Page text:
By Paul Goodman
We will replace the unfair and ineffective inclusivity rules that prevent the establishment of new Roman Catholic schools, instead requiring new faith schools to prove that parents of other faiths and none would be prepared to send their children to that school.”
So declared the Conservative Manifesto, which was no surprise. Theresa May had explained the reasoning behind the proposal in a major speech on schools last September.
“Britain has a long history of faith schools delivering outstanding education. They already account for around a third of all mainstream schools in England. They are popular with parents and significantly more likely than other schools to be rated by Ofsted as Good or Outstanding.
I believe we should confidently promote them and the role they play in a diverse school system.
Yet for Catholic schools in particular there are barriers in their way. When a faith-designated Free School is oversubscribed, it must limit the number of pupils it selects on the basis of faith to 50 per cent.
The intention is to improve the diversity of the school’s intake but in practice it has little impact on many Jewish, Muslim, Sikh and Hindu schools because they tend not to appeal to parents of other faiths.
So despite the best intentions, the rule is failing in its objective to promote integration. But it does prevent new Catholic schools opening, because the Catholic Church believes it contravenes its own rules for a Catholic Bishop not to prioritise the admission of Catholic pupils.
This is especially frustrating because existing Catholic schools are more ethnically diverse than other faith schools, more likely to be located in deprived communities, more likely to be rated Good or Outstanding by Ofsted, and there is growing demand for them.
So we will remove this 50 per cent rule to allow the growth in capacity that Catholic schools can offer. Instead we will consult on a new set of much more effective requirements to ensure that faith schools are properly inclusive and make sure their pupils mix with children of other faiths and backgrounds.”
Yet we read yesterday that the Government may drop the plan. Elsewhere, we also read that it may allow people to change their gender legally without a doctor’s diagnosis.
In other words, Ministers may permit continued discrimination, as they see it, against the rights of Catholic children while barring continued discrimination, as they see it, against the rights of transgendered people.
This site passes no comment this morning on the merits of either case, other than to point out that the juxtaposition confirmed the muddle that the Conservative Party has got itself into about equalities policy. A glance back at history helps to explain why.
Two of the three most prominent anti-discrimination measures were promoted by Labour governments (the Sex Discrimination Act and the Race Relations Act), and the third promoted by a Conservative one (the Disability Discrimination Act. Read Andrew Gimson’s interview with William Hague, who masterminded the measure, here).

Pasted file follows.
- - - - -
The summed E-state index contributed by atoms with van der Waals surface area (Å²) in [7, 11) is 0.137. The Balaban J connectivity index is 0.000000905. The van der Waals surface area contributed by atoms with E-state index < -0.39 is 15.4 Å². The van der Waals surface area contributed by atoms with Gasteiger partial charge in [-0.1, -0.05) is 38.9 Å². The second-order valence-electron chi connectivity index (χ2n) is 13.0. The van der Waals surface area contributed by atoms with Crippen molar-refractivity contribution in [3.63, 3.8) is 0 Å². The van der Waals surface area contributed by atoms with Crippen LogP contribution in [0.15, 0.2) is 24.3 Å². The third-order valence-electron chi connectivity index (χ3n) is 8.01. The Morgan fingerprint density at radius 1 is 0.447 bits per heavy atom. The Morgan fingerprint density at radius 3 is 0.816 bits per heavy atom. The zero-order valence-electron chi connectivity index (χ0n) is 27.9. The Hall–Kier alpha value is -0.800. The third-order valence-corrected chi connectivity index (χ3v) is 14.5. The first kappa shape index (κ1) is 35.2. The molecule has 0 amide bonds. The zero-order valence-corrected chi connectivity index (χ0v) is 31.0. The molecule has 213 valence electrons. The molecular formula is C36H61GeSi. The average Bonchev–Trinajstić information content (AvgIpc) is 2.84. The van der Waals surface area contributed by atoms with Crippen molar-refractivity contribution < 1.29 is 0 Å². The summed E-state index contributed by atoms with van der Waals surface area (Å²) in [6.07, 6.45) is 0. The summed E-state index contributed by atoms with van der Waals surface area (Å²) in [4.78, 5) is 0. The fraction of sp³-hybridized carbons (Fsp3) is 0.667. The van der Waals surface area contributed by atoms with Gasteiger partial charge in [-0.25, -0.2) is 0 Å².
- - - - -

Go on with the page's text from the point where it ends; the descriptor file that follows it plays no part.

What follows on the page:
These were then rolled, together with other anti-discrimination laws, into the Equalities Act of 2006 (updated by another equalities act in 2010). The aim of the law was no longer merely to prevent discrimination; it became to promote equality. This was signalled by the rolling together of the Commission for Racial Equality, the Equal Opportunities Commission and the Disability Rights Commission into the Equality and Human Rights Commission. Same-sex marriage then followed under the Cameron Government.
It is more than fair to say that the impetus for equalities policy (rather than mere anti-discrimination measures) has come mostly from the Left. Conservative responses have tended to divide into denouncing each proposal as politically correct nonsense, or embracing them with an enthusiastic “me, too”-ism. Neither approach has been distinguished by intellectual rigour.
What sort of equality does the Conservative Party support? Equality before the law? Equality of opportunity? Equality of outcome? An equality of esteem? A snappy summary would be: answer has come there none. Which should it favour?
What does it believe should happen when “protected characteristics” clash? These were defined under the 2010 Act as age, disability, gender reassignment, marriage and civil partnership, pregnancy and maternity, race, religion or belief, sex and sexual orientation. But there is no “hierarchy of rights”: politicians ducked establishing one, and threw the whole business into the lap of the courts.
And what does it think about having a select committee in place to cover Women and Equalities…while another finds in an enquiry that the most-underperforming group in schools is British boys (and white ones at that)?
According to Lord Ashcroft’s survey of 14,000 people on election day, 67 per cent of 18-24 years olds voted Labour, with that total falling only to 58 per cent among 24-35 year olds. There is broad agreement across the Conservative family that one of the reasons for this Tory failure is that, for too long, the Party has failed to make the case for conservatism. And conservatism cannot have intellectual no-go areas. Equalities policy is part of the territory it must explore and occupy.
Party Conference takes place in scarcely more than two months. Theresa May and other Ministers need to spell out at it what they plan to do put that case to a new generation of young people. They should, for example, encourage the setting up of a modern equivalent of Swinton College.
Someone needs to take charge of the push. The best-qualified and most senior Minister is Michael Gove, but he is busy elsewhere. Perhaps Jesse Norman could do it. The wise old owls of the Conservative Parliamentary Party will murmur that the whole business is best avoided. Maybe. But let them not complain if they’re saddled in due course with, say, a policy on transgendered people that they don’t particularly care for.